All turtles should be allowed to express natural behaviours. Behaviour refers to the way that an animal acts. An important type of behaviour that an animal expresses are those that are instinctive (what they would typically do in the wild). Enough space, proper shelter and housing, as well as company of the animal's own kind, encourages the expression of natural behaviours.
This law is called the Animal Welfare Act. The Animal Welfare Act outlines how people must take care of and act towards animals in New Zealand. The Ministry for Primary Industries (MPI), the Police and SPCA work together to make sure people in New Zealand follow these laws.
Under the Animal Welfare Act, all animal guardians (owners) are responsible for making sure the welfare needs of animals in their care are met. Learning about the Five Domains helps us to understand these welfare needs and how we can make sure we provide these. One of the Five Domains is Behaviour. In this section you will learn about this domain and how you can make sure your turtle receives the exercise and enrichment they need to express their natural behaviours.
Despite their slow pace, turtles still require a lot of exercise and will not be content if they do not have enough room to do so. Having adequate water and land space for them to swim in, explore, and express their normal behaviour is essential. Turtles are active and curious animals so they need to be able to move around and explore.
For female turtles, laying eggs can be a natural behaviour. Not only will they need the proper environment to do so, but they will also need an experienced turtle guardian to help with this process. It’s important to consult your reptile veterinarian in this case.
Hibernating can be another natural turtle behaviour for outdoor turtles. It is important to know if your species of turtle is one that hibernates so that you’re able to ensure they do so safely and have the appropriate enclosure to allow for this. Be sure to consult your reptile veterinarian for advice.
An enriched turtle is a happy turtle! Enrichment allows for animals to express their normal, natural behaviours. Without enrichment, your turtle will get bored, lonely and most likely stressed which can lead to illness. There are plenty of things you can do to prevent these negative emotions.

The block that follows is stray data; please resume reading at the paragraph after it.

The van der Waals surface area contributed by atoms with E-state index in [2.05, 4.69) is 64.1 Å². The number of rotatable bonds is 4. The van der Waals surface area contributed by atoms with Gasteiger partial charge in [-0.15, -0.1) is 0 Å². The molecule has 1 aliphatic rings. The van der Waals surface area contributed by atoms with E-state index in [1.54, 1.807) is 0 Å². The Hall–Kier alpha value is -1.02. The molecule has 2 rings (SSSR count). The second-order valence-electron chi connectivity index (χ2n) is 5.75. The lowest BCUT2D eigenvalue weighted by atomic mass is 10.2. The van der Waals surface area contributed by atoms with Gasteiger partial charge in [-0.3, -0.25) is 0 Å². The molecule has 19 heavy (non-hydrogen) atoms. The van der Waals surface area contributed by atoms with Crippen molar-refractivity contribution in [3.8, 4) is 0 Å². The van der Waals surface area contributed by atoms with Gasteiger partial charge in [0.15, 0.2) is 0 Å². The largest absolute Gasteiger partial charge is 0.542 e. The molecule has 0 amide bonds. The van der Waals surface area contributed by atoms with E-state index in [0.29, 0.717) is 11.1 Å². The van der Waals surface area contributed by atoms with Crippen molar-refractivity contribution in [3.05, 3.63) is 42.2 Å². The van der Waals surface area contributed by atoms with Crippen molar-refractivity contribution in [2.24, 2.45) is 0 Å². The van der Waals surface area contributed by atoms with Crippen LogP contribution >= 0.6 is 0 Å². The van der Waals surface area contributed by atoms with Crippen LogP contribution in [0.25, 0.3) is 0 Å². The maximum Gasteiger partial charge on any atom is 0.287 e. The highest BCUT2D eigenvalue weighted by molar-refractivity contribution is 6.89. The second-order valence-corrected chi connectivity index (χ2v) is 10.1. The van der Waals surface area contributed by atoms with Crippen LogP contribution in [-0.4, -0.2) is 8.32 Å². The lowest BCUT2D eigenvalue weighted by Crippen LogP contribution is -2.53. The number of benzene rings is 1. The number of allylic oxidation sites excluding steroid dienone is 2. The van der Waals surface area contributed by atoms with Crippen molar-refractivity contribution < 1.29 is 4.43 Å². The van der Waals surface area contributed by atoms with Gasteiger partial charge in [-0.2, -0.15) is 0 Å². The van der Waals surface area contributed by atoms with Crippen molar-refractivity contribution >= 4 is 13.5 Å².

Providing the above enrichment helps mimic the turtle’s natural habitat which will keep them happy and healthy.
If you’re using plastic plants instead of live plants, use plants that are one whole structure to avoid your turtle pulling them apart.
If you have an indoor and outdoor enclosure, it’s great enrichment for your turtle to spend warm summer days in the outdoor enclosure and helps them get their UVA/UVB. However, if they’re outside, turtles will need a place where they can escape from the sun as well. Be sure to bring them in before the sun goes down and keep them inside during the chilly months so they don’t get too cold.
Whatever the enrichment is that you provide for your turtle, you must first make sure that it is safe. Some food and plants can be toxic and different environments can have hazards. If you are unsure if something is safe or not, consult your reptile veterinarian beforehand.
Plants are great enrichment for turtles! However, it’s important to know what plants are safe for your specific turtle. Always make sure you talk to your reptile veterinarian about your species of turtle and what plants they can and cannot have.